What Could Go Wrong? Full Week Ahead Preview

Ok, it’s time to break out the Jared Vennett clip, because the coming week should bring plenty in the way of excitement:

 

First on the agenda will be everyone playing catch up after Friday. Stocks were weighed down by the ABC story which incorrectly cited a person close to Michael Flynn as saying the disgraced former national security adviser was prepared to testify against “candidate” Trump when the reality (for now) is apparently that Flynn will testify against “President elect” Trump. Ultimately, that doesn’t change much in terms of the doom and gloom surrounding the administration but what it does mean is that the end isn’t as nigh as it seemed just after lunchtime on Friday.

The news got materially worse for Trump over the weekend (e.g. the KT McFarland story) and the President exacerbated the situation with an ill-advised Saturday tweet that seemed to amount to an admission of guilt in the obstruction of justice investigation. He would of course go on to make things worse still with a veritable deluge of insults and insinuations blasted out between Saturday evening and Sunday afternoon.

The point though is that the market will now need to reclaim the Friday afternoon losses and also price in the Senate passing their version of the tax bill early Saturday morning. All of that should combine to give the dollar and risk assets some support. Have a look at what you’re already seeing on Sunday evening:

DollarES

As Goldman writes, we’re now in the home stretch for the GOP tax bill. They’ll still need to go to conference though:

We expect congressional Republican leaders to begin conference negotiations immediately, and believe they will target completion the week of December 11. If successful, this would produce final details around December 11-13, and final passage in the House and Senate December 14-15. One reason we expect this timing is because of the need to address expiring spending authority by December 8, which we expect to be extended temporarily through December 22, creating only a short period before year end when Congress is not addressing other fiscal deadlines.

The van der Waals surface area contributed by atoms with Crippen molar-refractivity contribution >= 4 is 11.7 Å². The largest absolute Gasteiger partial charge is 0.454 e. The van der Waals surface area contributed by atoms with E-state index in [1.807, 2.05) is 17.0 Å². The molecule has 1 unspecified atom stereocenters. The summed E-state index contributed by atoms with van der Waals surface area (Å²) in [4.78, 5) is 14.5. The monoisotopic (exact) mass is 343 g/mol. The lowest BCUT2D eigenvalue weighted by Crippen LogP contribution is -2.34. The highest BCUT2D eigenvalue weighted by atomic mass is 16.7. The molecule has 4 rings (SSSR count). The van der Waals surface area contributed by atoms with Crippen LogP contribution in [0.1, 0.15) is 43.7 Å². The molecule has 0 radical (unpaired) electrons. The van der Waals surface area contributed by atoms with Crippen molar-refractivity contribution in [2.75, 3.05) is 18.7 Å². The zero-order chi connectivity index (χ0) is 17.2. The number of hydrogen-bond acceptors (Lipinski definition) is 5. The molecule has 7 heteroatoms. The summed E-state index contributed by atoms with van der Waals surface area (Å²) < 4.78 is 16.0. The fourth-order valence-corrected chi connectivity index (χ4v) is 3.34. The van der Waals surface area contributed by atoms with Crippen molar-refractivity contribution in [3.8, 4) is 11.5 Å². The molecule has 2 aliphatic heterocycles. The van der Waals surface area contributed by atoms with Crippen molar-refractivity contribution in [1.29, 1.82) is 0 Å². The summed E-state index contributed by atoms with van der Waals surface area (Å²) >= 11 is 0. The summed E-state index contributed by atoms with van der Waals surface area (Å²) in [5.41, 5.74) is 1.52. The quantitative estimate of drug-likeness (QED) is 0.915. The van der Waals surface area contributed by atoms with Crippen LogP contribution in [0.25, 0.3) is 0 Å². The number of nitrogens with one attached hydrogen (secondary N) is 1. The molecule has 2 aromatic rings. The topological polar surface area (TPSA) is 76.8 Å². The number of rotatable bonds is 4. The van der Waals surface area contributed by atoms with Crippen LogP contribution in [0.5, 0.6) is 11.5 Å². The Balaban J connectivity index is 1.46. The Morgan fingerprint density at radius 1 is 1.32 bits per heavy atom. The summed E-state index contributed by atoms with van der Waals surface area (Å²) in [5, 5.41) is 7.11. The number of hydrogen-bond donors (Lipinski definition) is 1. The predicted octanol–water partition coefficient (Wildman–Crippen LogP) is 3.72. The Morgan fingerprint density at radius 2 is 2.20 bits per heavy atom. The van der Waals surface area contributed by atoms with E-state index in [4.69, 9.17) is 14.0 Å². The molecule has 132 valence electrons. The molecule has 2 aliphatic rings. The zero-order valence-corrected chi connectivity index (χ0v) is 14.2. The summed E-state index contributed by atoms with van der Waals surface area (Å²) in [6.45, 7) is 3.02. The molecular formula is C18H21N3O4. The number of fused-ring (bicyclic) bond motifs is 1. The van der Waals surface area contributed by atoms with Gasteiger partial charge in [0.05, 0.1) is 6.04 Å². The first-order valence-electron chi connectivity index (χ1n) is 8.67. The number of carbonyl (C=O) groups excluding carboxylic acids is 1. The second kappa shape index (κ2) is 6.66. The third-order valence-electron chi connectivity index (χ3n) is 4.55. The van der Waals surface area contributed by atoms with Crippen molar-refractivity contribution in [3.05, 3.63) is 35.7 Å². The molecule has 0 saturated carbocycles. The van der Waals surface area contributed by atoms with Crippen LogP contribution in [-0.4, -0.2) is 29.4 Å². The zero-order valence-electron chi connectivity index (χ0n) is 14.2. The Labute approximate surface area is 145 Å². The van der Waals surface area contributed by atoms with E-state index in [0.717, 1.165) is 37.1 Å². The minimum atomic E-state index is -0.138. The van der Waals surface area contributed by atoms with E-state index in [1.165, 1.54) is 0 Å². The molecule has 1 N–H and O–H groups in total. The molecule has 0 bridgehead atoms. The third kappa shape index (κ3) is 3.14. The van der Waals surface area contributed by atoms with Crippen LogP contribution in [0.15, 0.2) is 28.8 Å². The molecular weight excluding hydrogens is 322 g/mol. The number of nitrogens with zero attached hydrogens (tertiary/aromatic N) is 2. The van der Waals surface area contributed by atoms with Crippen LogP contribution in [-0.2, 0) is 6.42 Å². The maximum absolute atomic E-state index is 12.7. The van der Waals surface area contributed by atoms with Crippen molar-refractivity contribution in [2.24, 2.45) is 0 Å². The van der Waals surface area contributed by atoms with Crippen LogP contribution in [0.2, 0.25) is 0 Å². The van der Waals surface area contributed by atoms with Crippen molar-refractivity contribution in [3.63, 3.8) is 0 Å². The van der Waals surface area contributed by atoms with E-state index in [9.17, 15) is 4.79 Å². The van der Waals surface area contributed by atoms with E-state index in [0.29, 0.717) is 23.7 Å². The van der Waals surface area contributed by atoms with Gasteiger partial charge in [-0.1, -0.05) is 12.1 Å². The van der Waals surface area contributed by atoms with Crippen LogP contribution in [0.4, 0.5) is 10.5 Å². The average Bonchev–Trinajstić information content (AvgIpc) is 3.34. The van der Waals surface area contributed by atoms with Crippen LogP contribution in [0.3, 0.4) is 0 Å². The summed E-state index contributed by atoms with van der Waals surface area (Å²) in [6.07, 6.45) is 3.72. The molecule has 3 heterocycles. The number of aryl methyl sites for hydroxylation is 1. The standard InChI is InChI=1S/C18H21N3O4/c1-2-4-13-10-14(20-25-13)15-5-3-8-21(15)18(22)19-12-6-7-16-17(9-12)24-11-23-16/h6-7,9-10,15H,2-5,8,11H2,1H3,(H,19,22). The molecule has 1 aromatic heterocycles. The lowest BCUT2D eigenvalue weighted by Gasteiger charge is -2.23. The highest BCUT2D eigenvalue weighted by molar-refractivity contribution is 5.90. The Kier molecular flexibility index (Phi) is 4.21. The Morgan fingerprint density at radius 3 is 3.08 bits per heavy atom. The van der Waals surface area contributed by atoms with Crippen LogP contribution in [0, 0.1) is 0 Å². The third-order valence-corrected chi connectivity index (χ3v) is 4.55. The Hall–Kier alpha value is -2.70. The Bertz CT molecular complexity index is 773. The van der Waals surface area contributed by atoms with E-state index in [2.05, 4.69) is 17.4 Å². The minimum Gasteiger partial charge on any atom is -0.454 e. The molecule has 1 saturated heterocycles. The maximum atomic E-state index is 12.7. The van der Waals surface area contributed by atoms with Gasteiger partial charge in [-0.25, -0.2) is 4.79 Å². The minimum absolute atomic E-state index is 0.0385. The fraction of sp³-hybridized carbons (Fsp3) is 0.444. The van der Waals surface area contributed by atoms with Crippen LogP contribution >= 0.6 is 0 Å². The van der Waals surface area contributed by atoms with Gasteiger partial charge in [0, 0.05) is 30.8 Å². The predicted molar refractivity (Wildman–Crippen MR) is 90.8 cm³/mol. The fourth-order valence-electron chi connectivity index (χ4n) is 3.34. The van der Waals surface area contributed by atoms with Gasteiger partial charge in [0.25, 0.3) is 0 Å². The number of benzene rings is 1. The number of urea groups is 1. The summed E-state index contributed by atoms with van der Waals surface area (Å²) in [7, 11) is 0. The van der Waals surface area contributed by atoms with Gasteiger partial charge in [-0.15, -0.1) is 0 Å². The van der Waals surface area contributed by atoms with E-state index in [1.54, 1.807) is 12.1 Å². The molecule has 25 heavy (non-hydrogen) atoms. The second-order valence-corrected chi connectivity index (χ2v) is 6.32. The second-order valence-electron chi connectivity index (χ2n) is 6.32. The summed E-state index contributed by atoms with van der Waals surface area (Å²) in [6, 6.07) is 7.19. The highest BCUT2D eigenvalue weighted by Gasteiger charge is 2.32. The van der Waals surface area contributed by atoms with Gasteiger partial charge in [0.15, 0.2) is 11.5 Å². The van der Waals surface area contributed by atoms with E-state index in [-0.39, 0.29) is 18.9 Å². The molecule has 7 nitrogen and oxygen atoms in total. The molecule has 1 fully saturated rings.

WindowTax

Note the reference to the spending authority expiration. They’ll need to address that almost immediately. “There’s not going to be a government shutdown. It’s just not going to happen,” McConnell told George Stephanopoulos on ABC’s “This Week” on Sunday. At issue is DACA and this comes on the heels of last week’s boondoggle when Trump effectively uninvited Pelosi and Schumer to a planned meeting at the White House.

Here’s Politico underscoring just how crazy this week is likely to be:

Congress faces another frantic week as GOP leaders and President Donald Trump wrestle with a possible government shutdown; immigration, tax and gun policies; multiple allegations of sexual harassment against lawmakers; and the probe into Russia’s meddling in the 2016 election.

Funding for federal agencies is set to run out on Friday, but lawmakers don’t really think there will be a shutdown — at least not yet. Still, a pile-up of contentious policy fights coupled with frequent distractions as Trump’s frustration grows with the Russia investigation has many Republicans anxious about the next few weeks.

House GOP leaders have proposed a two-week “continuing resolution” to keep the government open until Dec. 22, arguing they need the funding extension to make progress in bipartisan talks to boost both defense and non-defense spending. They expect they’ll need a second two-week funding bill in late December to get past the holidays, though the odds of a shutdown would drastically increase during that time if a budget deal isn’t close.

Right now, Speaker Paul Ryan (R-Wis.) is short of the GOP votes he needs to pass a CR, though top Republicans believe they will get there by week’s end. But Senate Democrats, who can block any funding bill, could be key to keeping the government open.